57 thoughts on “Down by the Creek

  1. Thank you for sharing these beautiful photographs and sharing your story. Nature is so very healing. How wonderful to be lulled to sleep by the sound of running water in a babbling brook, river, or creek. I love the sound of water lapping against a boat; this too, can put you to sleep at night.

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  2. I too, am drawn to flowing waters. Once, we hiked up Jenny Falls in Wyoming, and walked upstream a ways. I took off my shoes and dipped my feet in the freezing water. Another time, we drove the Smokey Mountain Parkway, and I took pictures and videos of the various streams. The videos and sounds of the babbling water stir up strong memories of those great times

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  3. Thank you for sharing your wonderful story, and the pics are beautiful. Being around the water is a stress reliever for me. It calms my nerves. There are two lakes where I live, and we visit them very often. Seeing the fog over the lakes at night in the winter is so beautiful, and the night sounds to make it that much more soothing. Have a beautiful week.

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  4. Magnificent photos, Lisa. I have too many stories to tell of creeks and other bodies of water. There is healing in them, but also sorrow to go back to places remembered from childhood only to see the creeks gone or polluted with garbage. We don’t treat our most valuable resource very well much of the time 😦

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  5. There is something special, magical even, about the sight and sound of running water. Your stories and pictures are wonderful. Thank you for sharing them. Enjoy what’s left of the weekend 🌹🙋‍♂️

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  6. That first photo looks like Silver Falls at Mount Rainier. I remember taking some video … mostly for the audio, and now I’m thinking I should play it on a loop to help with sleep. It is a great comfort for sure. The persistence is what I love. It’s like a reminder that life goes on no matter what seems to be in our way.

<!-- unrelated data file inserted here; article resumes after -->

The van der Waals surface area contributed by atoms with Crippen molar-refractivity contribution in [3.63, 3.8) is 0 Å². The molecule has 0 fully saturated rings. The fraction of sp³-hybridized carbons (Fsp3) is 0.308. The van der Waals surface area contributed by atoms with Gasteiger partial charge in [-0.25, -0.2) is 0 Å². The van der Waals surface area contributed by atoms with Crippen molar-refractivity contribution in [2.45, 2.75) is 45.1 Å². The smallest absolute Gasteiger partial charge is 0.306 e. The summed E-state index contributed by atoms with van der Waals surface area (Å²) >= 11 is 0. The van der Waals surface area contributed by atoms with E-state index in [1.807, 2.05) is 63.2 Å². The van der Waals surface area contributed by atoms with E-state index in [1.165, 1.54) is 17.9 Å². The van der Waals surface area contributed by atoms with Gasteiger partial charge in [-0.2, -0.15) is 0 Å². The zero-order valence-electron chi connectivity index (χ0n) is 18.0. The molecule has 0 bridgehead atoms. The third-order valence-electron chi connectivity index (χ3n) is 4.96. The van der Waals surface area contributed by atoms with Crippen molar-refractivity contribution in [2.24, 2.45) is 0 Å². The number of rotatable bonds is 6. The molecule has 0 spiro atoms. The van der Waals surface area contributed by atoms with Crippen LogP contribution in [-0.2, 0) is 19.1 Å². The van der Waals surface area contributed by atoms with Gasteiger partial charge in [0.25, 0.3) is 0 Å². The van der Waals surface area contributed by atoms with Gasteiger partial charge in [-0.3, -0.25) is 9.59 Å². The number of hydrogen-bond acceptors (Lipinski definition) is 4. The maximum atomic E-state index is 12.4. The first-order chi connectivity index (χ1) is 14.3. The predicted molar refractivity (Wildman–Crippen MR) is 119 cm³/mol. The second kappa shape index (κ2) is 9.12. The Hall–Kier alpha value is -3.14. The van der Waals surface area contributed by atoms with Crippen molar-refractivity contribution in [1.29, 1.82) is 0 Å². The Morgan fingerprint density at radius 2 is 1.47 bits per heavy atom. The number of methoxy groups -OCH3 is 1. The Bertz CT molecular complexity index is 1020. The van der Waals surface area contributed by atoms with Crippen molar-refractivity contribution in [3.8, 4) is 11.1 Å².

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  7. Beautiful photos, Lisa. I love all of Northern AZ. So lovely. The streams are gorgeous up here too. There are many ranging in size from a trickle to much larger. It’s so fun to happen upon them on a hike, as you write. Have a lovely remainder of your Sunday, my friend! 🌻

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  8. Love it!! I’m a new one to start my blog! Hope you follow me back to see my blog about travelling here in the Philippines. Thank you! 😊❤️

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  9. You have been to such gorgeous places Lisa and I love your sense of wonder and adventure. I have got to get to Esalen someday… crazy i haven’t been and so cool to do a work study program there. 💕❣️. Your words pull me to the great outdoors.. xo

    Liked by 1 person

  10. Lisa, this is a beautiful post. Each picture is lovely in its own way. Gorgeous! Is this a challenge you run? I notice you asked for and got at least one pingback. It’s a great topic. I’ve included a few photos of Spokane Creek in my blog for this week.

    Liked by 1 person

      1. Pingbacks are just when someone links their post to yours. It’s kind of a “Come check out my post,” message. If you’re running a challenge, this is a good thing.

        Liked by 1 person